Sometimes, there is just too much choice in the world.
Take coffee for instance. Now, when Oliver is choosing from a menu, I like to peruse and deliberate - shall I see how well the chef creates a classic or shall I try something completely different? The process can take a while, but it’s all part of the experience.
Ordering a coffee, however, should be an instant decision. But instead, it’s a myriad of choice: Americano - with milk? Skinny or full fat, or soya, along with mochaccino, cappuccino - pass me a serviette, I’ve just spilled it down my chinos…
So, ladened with bags on a particularly successful shopping trip mid afternoon in Leeds city centre, I didn’t want to have to make a considered hot beverage purchase. Luckily, I’d just settled into a seat at Casa Colombiana, in the Grand Arcade, and the decision was simple.
You see, when I first discovered this place I was told that it only serves four types of coffee - black with sugar, black without sugar, white with sugar and white without.
Refreshed by the cuppa, and relaxed by the vibrant and friendly atmosphere of the bustling Latin American eatery, I vowed to come back to sample the food. For weeks, I walked by the busy venue at lunchtime, always on the way to somewhere else and remembering to try it, until finally, one Friday night, I had my chance. Walking in at 9pm to an empty restaurant, I had to double check it was still serving. “Of course, take a seat, anywhere you want,” said the waiter. He explained that they had a big party booked in the soon-to-be opened bar upstairs, which used to be home to a number of craft and art galleries and shops - and is now open - but we would be more than welcome.
Sitting down at the table closest to the open kitchen area, my dining companion and I ordered two beers - one Desperados and one Cusquena (£3.75 each) - as we simultaneously looked at the menu and chatted to the staff in the open kitchen and the owner, who checked in on us from time to time and entertained us with his musings, anecdotes and friendly demeanour.
For the para picar, or starters, I opted for the maduritos con queso - plantain and cheese fritters (£3.95). Being a cheese lover I was intrigued to try this combination. Not quite knowing what to expect, I was served a mild, creamy, firm cheese, wrapped in a strip of plantain and fried. The sweetness of the plantain and its soft texture was a fantastic companion to the firm cheese - I could have eaten them all night. My partner ordered papas fritas - chips to you and me (£3.50). However, these were Latin America style with chunky wedges of potatoes served with a rich tomato sauce and a smattering of salsa -with coriander and a heady dose of chilli, which packed a punch.
At one point the waitress cleared away my dining partner’s beer bottle, which, by the look of shock on his face, still had a good few mouthfuls in there. Yet, without a word, it was returned, although this time with an apology and an embarrassed laugh - all was forgiven.
For the platos principales, I plumped for the Albondigas de Carne - meatballs served in a special salsa (£8.50). This was a rustic, filling meal - so much so that the accompanying trimmings - arroz, papas fritas, ensalada and salsa fresca - rice, homemade chunky chips, salad and fresh salad, didn’t get much of a look in as I made sure to polish off the succulent meatballs, which were served with a robust tomato sauce.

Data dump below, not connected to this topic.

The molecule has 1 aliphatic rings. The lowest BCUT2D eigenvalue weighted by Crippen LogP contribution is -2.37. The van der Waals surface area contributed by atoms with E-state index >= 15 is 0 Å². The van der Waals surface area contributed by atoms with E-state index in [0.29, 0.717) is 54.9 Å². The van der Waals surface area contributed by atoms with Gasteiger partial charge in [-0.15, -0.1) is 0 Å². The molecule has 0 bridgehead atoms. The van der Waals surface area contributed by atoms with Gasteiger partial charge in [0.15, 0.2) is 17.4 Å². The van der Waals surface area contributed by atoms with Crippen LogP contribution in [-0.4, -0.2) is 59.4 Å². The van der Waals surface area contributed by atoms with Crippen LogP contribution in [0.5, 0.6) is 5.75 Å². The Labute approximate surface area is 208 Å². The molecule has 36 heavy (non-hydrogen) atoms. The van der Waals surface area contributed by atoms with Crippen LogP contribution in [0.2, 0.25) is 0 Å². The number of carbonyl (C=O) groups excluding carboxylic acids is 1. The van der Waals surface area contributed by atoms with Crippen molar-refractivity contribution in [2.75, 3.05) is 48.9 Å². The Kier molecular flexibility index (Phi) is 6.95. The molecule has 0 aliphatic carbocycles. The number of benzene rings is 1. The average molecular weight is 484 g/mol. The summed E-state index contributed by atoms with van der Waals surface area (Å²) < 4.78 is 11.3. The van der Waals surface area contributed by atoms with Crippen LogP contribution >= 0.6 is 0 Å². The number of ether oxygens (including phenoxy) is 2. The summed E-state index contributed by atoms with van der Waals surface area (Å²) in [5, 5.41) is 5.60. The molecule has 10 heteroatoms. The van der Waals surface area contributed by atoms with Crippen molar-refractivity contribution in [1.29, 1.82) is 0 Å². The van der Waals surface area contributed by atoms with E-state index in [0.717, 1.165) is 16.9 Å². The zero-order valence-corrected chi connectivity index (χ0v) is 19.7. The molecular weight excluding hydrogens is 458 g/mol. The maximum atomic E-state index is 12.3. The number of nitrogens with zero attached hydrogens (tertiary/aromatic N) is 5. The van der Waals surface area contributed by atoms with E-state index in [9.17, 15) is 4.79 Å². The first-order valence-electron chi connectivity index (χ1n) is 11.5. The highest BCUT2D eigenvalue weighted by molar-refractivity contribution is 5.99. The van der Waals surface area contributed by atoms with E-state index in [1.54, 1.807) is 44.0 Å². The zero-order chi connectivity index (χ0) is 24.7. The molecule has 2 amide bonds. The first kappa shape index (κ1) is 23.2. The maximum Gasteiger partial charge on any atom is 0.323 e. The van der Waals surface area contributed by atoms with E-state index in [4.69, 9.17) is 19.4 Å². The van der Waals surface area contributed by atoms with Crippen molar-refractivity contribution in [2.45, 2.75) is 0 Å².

My dining partner ordered Llapingacho (£11.50) - grilled steak, which he noted was nicely cooked, chorizo, potato cake, a fresh and crunchy salad and some light, spicy, hot and fresh salsa.
As filling as the starters and mains was, I was determined to have the cake I spotted in the window as I walked in, and a coffee. The one I had my eye on was an interesting looking layered cake, with caramel, (£3.50). When I saw the receipt I saw it was described as Hojarasca. Intrigued by the name, I Googled it. Finding pictures of autumnal leaves on the floor left me puzzled, until further investigation revealed it is referred to as a cake of a thousand leaves.
The smooth sweetness of the caramel, with its soft and chewy texture, married well with the pastry layers, and was a heavenly end to the meal. Dousing it in cream only doubled its delight. And a coffee - white with sugar (£2.15) kept the sickly sweet sensation to a minimum.
I was quite smug in thinking I had chosen best, until my partner was hesitant to share his torta de cafe (£3.50) - coffee cake . He found it to be nicely flavoured and not too overpowering - and declared it would complement an after dinner coffee or aperitif nicely.
Following further discussions with the owner and a trip to the toilets upstairs (and an excuse to have a quick nosy at the new bar area) saw us leave Casa Colombiana at midnight. The meal had finished some time before, and the service had been a nice balance between swift but not rushed, but time slipped away from us as we lost ourselves in the great ambience of the restaurant. This has been created by the surroundings and the staff, who made us feel so welcome and taking the time to check everything was okay and staying for a chat when we asked about the restaurant, despite them clearly having a busy night with the party.
My partner summed it up well, saying the atmosphere feels as laid back as a good holiday, and that looks - and tastes - the part too.
Along with a bottle of San Andres Valle Central Merlot Chilli (£14.95) and a large glass (£5.50) the meal came to £64.55.
Address: Grand Arcade, New Briggate, Leeds, LS1 6PG.
Tel: 07799885463 or 07710958118
Opening times: Tuesday to Thursday 11am-7pm, Friday and Saturday 11am-midnight, Sunday 11am-5pm